Five great trades that didn’t happen

August 1 marks the trade deadline for Major League Baseball. Aroldis Chapman, Andrew Miller, and Wade Miley have all already been dealt, and it wouldn’t be surprising to see more players on the move. Almost every year, one or two big trades seems to help define the playoff picture.

That said, some of the most interesting trades in baseball history are the ones that didn’t happen. Here are five big proposed trades that came close to completion and unraveled:

1. Barry Bonds to the New York Mets for Carlos Baerga, Alex Ochoa, and two pitchers: It seems hard to believe, but in October 1996, Barry Bonds wasn’t yet the cartoonish hulk who’d rewrite baseball’s record book, and the San Francisco Giants weren’t very good. Thus, Bonds seemed, at least briefly, expendable. The New York Post reported this proposed trade on October 18, the kind that gets a general manager fired a year or two later. Thankfully for Giants fans, Brian Sabean soon came to his senses.

2. Ted Williams for Joe DiMaggio: It was the ultimate fantasy for Boston Red Sox and New York Yankees diehards– move Ted Williams to a park with a more inviting right-field porch and unite Joe DiMaggio with his brother Dominic. Red Sox owner Tom Yawkey agreed on the trade while drinking with Yankees general manager and part-owner Larry MacPhail and then thought better of it the next day.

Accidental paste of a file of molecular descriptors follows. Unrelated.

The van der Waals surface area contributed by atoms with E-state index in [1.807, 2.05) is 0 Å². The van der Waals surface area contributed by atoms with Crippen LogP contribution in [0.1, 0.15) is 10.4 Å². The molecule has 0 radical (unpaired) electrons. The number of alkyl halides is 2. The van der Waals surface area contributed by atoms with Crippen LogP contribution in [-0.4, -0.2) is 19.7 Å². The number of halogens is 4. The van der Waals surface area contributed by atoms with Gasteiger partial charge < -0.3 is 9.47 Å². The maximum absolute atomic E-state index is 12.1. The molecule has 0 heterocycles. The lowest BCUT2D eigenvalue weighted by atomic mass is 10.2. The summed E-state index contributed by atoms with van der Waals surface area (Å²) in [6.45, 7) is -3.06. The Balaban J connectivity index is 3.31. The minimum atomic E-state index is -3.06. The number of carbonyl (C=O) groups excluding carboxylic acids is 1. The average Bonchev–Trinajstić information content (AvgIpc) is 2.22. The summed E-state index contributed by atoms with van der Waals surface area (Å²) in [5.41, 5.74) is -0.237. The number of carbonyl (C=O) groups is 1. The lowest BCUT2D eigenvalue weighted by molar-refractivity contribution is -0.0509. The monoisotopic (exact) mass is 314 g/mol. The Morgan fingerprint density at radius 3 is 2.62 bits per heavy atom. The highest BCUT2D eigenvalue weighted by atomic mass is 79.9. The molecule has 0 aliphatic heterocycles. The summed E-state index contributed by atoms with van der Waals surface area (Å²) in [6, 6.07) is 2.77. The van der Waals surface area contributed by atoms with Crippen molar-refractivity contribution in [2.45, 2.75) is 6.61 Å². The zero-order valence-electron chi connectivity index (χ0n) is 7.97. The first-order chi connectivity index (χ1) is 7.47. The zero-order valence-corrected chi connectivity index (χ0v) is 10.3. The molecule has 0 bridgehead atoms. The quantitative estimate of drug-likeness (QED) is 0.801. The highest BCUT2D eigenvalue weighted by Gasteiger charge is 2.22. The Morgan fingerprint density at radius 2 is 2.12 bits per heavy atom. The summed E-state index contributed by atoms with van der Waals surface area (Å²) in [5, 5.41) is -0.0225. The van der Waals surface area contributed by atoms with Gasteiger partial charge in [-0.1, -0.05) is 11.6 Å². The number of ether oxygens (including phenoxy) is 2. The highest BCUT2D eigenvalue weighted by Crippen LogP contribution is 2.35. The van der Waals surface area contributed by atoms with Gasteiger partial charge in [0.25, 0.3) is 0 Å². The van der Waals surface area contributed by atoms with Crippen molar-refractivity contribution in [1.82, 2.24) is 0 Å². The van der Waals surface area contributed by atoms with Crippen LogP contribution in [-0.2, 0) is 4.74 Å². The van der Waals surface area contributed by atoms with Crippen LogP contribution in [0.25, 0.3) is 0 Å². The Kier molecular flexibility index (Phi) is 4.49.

3. Shoeless Joe Jackson for Fritz Maisel: Years before he accepted money to help seven of his Chicago White Sox teammates throw the 1919 World Series, Jackson nearly got dealt for Maisel, a Deadball Era stolen base champ who’s faded into obscurity. Rob Neyer noted for The National Pastime Museum last November that the Yankees also turned down Tris Speaker for Maisel, with co-owner Tillinghast Huston saying, “We would like to have Speaker, but we won’t let Maisel go. Why should we trade a young fellow who has ten good years ahead of him for a veteran who may last only three or four years more at the most?”

4. Ty Cobb for Elmer Flick: This actually looked like a fairly even trade when the Detroit Tigers and Cleveland Naps discussed it in March 1907. Cobb hadn’t yet established himself as a legend and was temperamental, while Flick was one of the game’s brightest stars. Cleveland nixed the deal, and Flick was soon slowed by stomach problems, retiring at 34. Hindsight’s 20-20.

5. Vida Blue for $1.75 million and minor leaguer Dave Revering: Charlie Finley must have known his run of success as owner of the Oakland A’s was ending after free agency entered the game in the mid-1970s. He attempted to sell a few of his best players, and MLB Commissioner Bowie Kuhn thwarted him at each turn. This trade, agreed to in December 1977, would have given the Cincinnati Reds a one-two punch at the top of its rotation of Blue and Tom Seaver. Instead, the A’s soon traded Blue to the Giants where he won 18 games.